Ngozi’s Fight

Warning this article was unedited; There maybe serious grammatical blunders…lol
The standing ovation was overwhelming and enough to push anyone at the receiving end to tears. The crowd were not on their feet for the A-list celebrities who had graced the occasion, neither were they on their feet for the organizers of such a glamorous occasion. But rather, they were on their feet to appraise the passion and eloquence that Ngozi had just displayed in the 10 minutes she had spoken. 
Ngozi speech was not born out of some book she had read, or some life transformation of zero to hero, but from the death of her beloved elder sister a few years ago. Ngozi had made it her life’s mission to fight for the rights of underprivileged Nigerian women and she would move any mountain if need be. 
Felicia, Ngozi’s sister was married to Nnamdi, a young man from a stat in south-eastern Nigeria. A few years later Nnamdi died of Cancer, leaving Felicia to care for their two daughters. As Nnamdi’s family was a deeply traditional one, they demanded that the tradition of widow inheritance be observed.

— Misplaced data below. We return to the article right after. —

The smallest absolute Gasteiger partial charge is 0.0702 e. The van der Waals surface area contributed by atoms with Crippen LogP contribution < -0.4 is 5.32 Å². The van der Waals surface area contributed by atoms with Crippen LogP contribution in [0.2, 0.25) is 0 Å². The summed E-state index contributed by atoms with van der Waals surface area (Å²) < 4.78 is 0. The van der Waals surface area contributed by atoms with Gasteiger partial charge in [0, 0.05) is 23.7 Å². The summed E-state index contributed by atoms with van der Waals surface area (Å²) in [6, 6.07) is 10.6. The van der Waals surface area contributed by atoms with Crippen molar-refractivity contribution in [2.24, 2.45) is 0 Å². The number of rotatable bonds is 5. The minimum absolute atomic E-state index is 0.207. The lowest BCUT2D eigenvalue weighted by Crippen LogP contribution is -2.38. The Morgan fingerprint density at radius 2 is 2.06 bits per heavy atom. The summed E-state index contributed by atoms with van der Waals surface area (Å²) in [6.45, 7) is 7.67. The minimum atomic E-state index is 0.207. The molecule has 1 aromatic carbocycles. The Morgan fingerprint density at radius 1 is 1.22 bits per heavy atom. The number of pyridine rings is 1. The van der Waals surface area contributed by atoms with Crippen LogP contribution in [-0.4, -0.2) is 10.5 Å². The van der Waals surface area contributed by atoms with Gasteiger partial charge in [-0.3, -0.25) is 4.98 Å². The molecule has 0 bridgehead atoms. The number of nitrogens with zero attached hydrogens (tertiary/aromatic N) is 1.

Had Felicia had any living family members besides Ngozi, perhaps there would have been people to fight for her. The thought that such an uncouth piece of tradition still remained was bewildering. Following the ultimatum of “marry or go” Felicia decided that the best thing to do was to do what was best for her daughters and marry Nnamdi’s brother, Michael. 
Felicia had confounded in her best-friend and sister Ngozi. She had spoken of how Michaels voice alone irritated her, not to talk of the sex. Felicia had described it as legal rape. Felicia honestly saw no way out as her basic salary couldn’t even afford a house in her home town of Enugu not to talk of Lagos. Felicia had struggled all her to send Ngozi to school, not being so fortunate herself, but for some reason things were tougher now with her children. Any attempt to start something that would give her and her children the backbone to leave Micheal ended up in frustration. 
One night in Michael’s daily drunken stupor, he got into the normal arguements wih Ngozi, that night was different however, because it ended with a Heineken bottle percing Ngozi’s abdomen. Ngozi didn’t make the trip to the hospital.
It is Felicia’s story that spurred Ngozi to fight for women’s right. It is because of people like Felicia we need to fight for a better Africa. 

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